I'm having a new problem on an xp machine that has worked for the last two years. I have a pc that is wired to a router and is receiving an ip address correctly but will not connect to the internet via any of my applications (tried IE, Outlook and Quicken). Other machines using the same router are working. I have tried ipconfig /release and /renew and obtain the same ip address but will still not work. I've disabled firewall to test to see if a setting changed. Any suggestons are appreciated.
You may have a DHCP problem - DHCP gets the IP address from the router -
the first thing to check is NetBIOS over TCP/IP
>> Open up network connections (In Control Panel)
>> Right click on your network (Your wireless connection)
>> Click Properties
>> In the "General" tab click "Internet protocol" (TCP/IP)
>> Click "Properies"
>> Click "Advanced"
>> Click the "WINS" tab
>> Click the Enable NetBIOS Over TCP/IP button (This is NOT the default option)
The next item to check is the DHCP service itself:
click on start, run, enter 'services.msc'
look for DHCP client....
if it says acquiring network address that means that the dhcp client is DISABLED OR STOPTED... highlight the DHCP client and on the left side you will see "START" the service, click on it and then it will say "STOP, RESTART" then double click on the service and on the startup type select automatic, apply
DHCP Client Service may not start automatically. When you attempt to start the Service manually, the following error may be displayed:
Error: Could not start the DHCP Client Service on local computer
Error 1068: The dependency service or group failed to start.
The DHCP Client Service in Windows XP, depends on these three components:
* NetBios over Tcpip
* TCP/IP Protocol Driver
If one of the above drivers fail to start, then the DHCP Client Service may not start.
Step I - Make sure that the three driver files are present
Open Windows Explorer and navigate to /Windir/System32Drivers folder. Make sure that the following files are present in the folder:
If one or more of the above driver files are missing, extract them from the Windows XP CD-ROM or from the ServicePackFilesi386 folder, whichever is the latest version.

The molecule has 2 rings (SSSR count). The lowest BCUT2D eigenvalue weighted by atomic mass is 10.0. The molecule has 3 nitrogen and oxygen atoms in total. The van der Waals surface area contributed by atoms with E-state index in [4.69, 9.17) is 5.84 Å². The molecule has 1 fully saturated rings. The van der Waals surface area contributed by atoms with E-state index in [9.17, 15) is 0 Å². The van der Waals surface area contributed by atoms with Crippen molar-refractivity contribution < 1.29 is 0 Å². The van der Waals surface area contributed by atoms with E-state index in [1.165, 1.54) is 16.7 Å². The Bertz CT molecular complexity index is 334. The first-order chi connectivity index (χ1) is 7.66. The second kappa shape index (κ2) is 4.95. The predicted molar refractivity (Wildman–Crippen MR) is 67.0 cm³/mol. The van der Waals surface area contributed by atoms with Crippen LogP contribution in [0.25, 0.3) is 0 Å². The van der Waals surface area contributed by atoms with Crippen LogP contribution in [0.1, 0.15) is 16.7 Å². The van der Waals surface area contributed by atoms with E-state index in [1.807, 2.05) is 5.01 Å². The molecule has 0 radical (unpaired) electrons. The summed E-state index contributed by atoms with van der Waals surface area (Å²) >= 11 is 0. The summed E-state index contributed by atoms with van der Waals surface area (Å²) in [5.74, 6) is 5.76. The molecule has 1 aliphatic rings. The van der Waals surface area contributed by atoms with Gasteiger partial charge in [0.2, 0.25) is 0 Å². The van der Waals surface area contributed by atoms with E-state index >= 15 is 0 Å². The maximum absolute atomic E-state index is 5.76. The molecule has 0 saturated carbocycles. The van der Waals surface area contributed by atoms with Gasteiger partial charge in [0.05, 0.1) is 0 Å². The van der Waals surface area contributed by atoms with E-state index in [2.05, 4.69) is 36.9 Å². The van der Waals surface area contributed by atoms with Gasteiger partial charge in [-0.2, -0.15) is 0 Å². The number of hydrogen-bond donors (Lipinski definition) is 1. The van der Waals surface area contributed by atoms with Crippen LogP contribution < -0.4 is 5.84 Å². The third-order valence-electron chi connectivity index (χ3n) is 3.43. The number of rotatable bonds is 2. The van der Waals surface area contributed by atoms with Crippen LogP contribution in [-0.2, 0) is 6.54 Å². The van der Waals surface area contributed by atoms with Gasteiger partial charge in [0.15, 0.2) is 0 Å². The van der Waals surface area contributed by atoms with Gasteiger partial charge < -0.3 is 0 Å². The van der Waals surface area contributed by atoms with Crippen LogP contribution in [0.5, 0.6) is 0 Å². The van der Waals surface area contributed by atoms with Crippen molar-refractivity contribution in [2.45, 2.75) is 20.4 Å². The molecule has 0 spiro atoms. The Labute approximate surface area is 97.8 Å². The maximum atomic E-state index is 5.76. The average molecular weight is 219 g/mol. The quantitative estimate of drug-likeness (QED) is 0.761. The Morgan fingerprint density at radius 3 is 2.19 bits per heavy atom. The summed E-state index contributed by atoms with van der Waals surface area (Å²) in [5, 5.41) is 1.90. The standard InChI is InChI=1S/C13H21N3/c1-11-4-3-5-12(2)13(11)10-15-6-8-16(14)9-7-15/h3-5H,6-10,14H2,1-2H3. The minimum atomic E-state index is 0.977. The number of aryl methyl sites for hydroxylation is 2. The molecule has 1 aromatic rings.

Step II - Verify the number of Dependencies
From other sources in the Web, I've found that some versions of Norton Antivirus (NAV) adds an entry to the DHCP Service Dependencies, and removing NAV does not remove the appropriate value from the DHCP Dependencies.
To quickly determine the Dependency services for DHCP Client Service, type the following command in Start, Run dialog:
If additional entries are listed under DEPENDENCIES...
If any other additional drivers or Services are mentioned in the DEPENDENCIES section, you need to remove them via the registry. Follow these steps:
* Click Start, Run and type Regedit.exe
* Navigate to the following branch:
* Backup the branch to a REG file
HKEY_LOCAL_MACHINE SYSTEM CurrentControlSet Services Dhcp
* Double-click DependOnService MULTI_SZ value and set it's data as follows:
* Close Regedit.exe
Step III - Verify that the Dependency Service / components are running
Next step is to verify that the three dependency components are running. As the three components are actually the Kernel Drivers (Driver Service), you need to manage then via the Device Manager. Follow these steps:
* Click Start, Run and type DEVMGMT.MSC
* In the View menu, click Show hidden devices
* Double-click Non-Plug and Play drivers section
* Double-click the entry - AFD Networking Support Environment, and click the Driver tab
* Set the Startup type to System.
* Start the service. Note down the error message if any.
* Similarly start the two other drivers namely:
I was having the same problem, everything worked but IE. My solution was under the IE menu... goto Tools... Internet Options... Connections... Lan settings.... and under 'Proxy Server' my IE default had use proxy server as checked... Unchecked this box... all worked fine. Hope this helps.
The DHCP solution works if you are not getting a valid IP address.
If you are not getting and IP address or you get an IP address starting with 169 then you are not getting a valid DHCP address. Example: 220.127.116.11
If you are getting an IP address similar to other devices on your network, then you likely have a different issue.
I had a very similar issue as the OP. My internal network connection was fine and Network and Sharing Center showed a network and internet connection with no Red X or Yellow Triagnles. However, I could not get out to the internet or ping internet sites like google.com (or its equivalent IP address). Mind you, that not all websites are pingable.
I had checked Proxy settings in IE, disabled IPv6, checked netbios Default (use Netbio setting from DHCP server...), uninstalled and reinstalled Client for Microsoft Windows Networks, and a few other things. DNS was fine as well.
What fixed my issue was resetting the Winsock TCPIP configuration.
I used the following command after opening up a command prompt as administrator.
netsh winsock reset
I was immediately able to ping google.com, go to various websites, etc. but a reboot should be done right after.